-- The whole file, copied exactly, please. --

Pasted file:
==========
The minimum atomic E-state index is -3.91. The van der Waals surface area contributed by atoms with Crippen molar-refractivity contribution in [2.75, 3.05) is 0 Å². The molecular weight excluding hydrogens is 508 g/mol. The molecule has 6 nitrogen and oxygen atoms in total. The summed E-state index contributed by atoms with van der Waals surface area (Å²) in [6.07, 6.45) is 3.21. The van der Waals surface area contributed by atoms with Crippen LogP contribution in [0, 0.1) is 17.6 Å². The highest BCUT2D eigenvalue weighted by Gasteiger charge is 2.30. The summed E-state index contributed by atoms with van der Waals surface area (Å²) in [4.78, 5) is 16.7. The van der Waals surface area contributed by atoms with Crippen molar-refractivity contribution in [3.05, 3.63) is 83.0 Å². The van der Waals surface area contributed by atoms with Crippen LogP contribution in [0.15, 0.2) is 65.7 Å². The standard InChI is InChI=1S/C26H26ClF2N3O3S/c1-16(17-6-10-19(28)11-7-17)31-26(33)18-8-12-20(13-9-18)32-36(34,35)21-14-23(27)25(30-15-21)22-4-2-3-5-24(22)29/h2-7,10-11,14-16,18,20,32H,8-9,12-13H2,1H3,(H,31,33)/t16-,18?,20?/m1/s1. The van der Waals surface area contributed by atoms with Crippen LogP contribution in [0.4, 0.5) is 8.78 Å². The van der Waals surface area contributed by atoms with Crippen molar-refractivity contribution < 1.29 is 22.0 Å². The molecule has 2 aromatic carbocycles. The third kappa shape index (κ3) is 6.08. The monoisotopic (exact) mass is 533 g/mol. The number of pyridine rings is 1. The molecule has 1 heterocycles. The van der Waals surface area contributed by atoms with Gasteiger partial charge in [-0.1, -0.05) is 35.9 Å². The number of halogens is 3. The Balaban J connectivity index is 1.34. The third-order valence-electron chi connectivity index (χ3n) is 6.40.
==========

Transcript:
The minimum atomic E-state index is -3.91. The van der Waals surface area contributed by atoms with Crippen molar-refractivity contribution in [2.75, 3.05) is 0 Å². The molecular weight excluding hydrogens is 508 g/mol. The molecule has 6 nitrogen and oxygen atoms in total. The summed E-state index contributed by atoms with van der Waals surface area (Å²) in [6.07, 6.45) is 3.21. The van der Waals surface area contributed by atoms with Crippen LogP contribution in [0, 0.1) is 17.6 Å². The highest BCUT2D eigenvalue weighted by Gasteiger charge is 2.30. The summed E-state index contributed by atoms with van der Waals surface area (Å²) in [4.78, 5) is 16.7. The van der Waals surface area contributed by atoms with Crippen molar-refractivity contribution in [3.05, 3.63) is 83.0 Å². The van der Waals surface area contributed by atoms with Crippen LogP contribution in [0.15, 0.2) is 65.7 Å². The standard InChI is InChI=1S/C26H26ClF2N3O3S/c1-16(17-6-10-19(28)11-7-17)31-26(33)18-8-12-20(13-9-18)32-36(34,35)21-14-23(27)25(30-15-21)22-4-2-3-5-24(22)29/h2-7,10-11,14-16,18,20,32H,8-9,12-13H2,1H3,(H,31,33)/t16-,18?,20?/m1/s1. The van der Waals surface area contributed by atoms with Crippen LogP contribution in [0.4, 0.5) is 8.78 Å². The van der Waals surface area contributed by atoms with Crippen molar-refractivity contribution < 1.29 is 22.0 Å². The molecule has 2 aromatic carbocycles. The third kappa shape index (κ3) is 6.08. The monoisotopic (exact) mass is 533 g/mol. The number of pyridine rings is 1. The molecule has 1 heterocycles. The van der Waals surface area contributed by atoms with Gasteiger partial charge in [-0.1, -0.05) is 35.9 Å². The number of halogens is 3. The Balaban J connectivity index is 1.34. The third-order valence-electron chi connectivity index (χ3n) is 6.40.